Iowa Senator Chuck Grassley is raising questions about the finances of the Boys and Girls Clubs of America. Grassley, a Republican, says the national non-profit organization has a “substantial” amount of money banked in offshore investments, while some local chapters are being forced to close due to shortfalls. Grassley is demanding to see what executives in the group are being paid.

Grassley says, “Next week, at the request of the leadership of the Boys and Girls Clubs, I’m meeting with both the chairman of the board of governors and the CEO about responses that I’ve gotten to written questions raised way back in March.” Grassley says he wants to question those leaders to make sure funds aren’t being “squandered” by the managers at headquarters, while some local cash-strapped clubs have no alternatives but to shut their doors.

“The overall issue is how the non-profit has used considerable money it receives from the federal treasury and also from tax-exempt funds that have been contributed by individuals,” Grassley says. “There are warning flags about whether substantial funds have been used by a top-heavy organization,” he says, at the expense of local chapters. Grassley says it’s important to draw a distinction between the national organization and the affiliated local Boys and Girls Clubs.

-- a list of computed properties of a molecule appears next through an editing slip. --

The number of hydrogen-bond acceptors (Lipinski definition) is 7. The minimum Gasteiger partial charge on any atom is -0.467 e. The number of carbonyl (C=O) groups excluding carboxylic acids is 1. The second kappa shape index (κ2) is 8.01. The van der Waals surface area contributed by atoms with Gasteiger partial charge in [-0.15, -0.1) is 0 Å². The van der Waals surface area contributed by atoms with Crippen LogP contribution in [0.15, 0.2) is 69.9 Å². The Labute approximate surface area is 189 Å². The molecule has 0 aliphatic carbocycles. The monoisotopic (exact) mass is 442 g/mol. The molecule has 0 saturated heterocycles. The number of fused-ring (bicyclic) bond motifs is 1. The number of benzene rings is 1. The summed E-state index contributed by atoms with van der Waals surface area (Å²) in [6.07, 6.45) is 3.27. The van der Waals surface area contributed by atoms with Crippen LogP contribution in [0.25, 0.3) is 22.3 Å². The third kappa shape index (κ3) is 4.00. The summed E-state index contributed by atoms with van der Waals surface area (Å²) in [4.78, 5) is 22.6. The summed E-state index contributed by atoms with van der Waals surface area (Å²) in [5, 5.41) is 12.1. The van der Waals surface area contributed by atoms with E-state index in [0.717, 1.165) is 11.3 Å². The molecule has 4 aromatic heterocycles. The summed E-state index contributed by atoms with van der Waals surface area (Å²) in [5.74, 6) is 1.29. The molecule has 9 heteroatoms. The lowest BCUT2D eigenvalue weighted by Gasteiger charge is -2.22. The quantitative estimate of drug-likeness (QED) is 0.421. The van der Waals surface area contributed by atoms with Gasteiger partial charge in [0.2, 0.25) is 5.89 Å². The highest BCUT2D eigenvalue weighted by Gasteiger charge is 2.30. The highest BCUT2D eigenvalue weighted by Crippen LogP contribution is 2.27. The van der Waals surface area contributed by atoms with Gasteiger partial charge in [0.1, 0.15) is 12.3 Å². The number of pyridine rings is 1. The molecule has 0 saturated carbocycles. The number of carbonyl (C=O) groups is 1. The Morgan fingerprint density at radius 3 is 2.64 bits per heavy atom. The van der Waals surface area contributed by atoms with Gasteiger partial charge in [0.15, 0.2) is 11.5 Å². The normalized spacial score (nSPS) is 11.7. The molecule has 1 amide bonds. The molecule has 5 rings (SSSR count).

“This was about the national organization and not about what was going on in the local clubs,” Grassley says. “The local clubs obviously are where the rubber meets the road, playing a vital role in providing a constructive outlet for our young people.” Grassley says he wants to know why so many local clubs are being forced to close while the national organization “sits on a pile of investment income.” The first Boys and Girls Club opened in 1860 in Connecticut while the overall organization marked its centennial in 2006.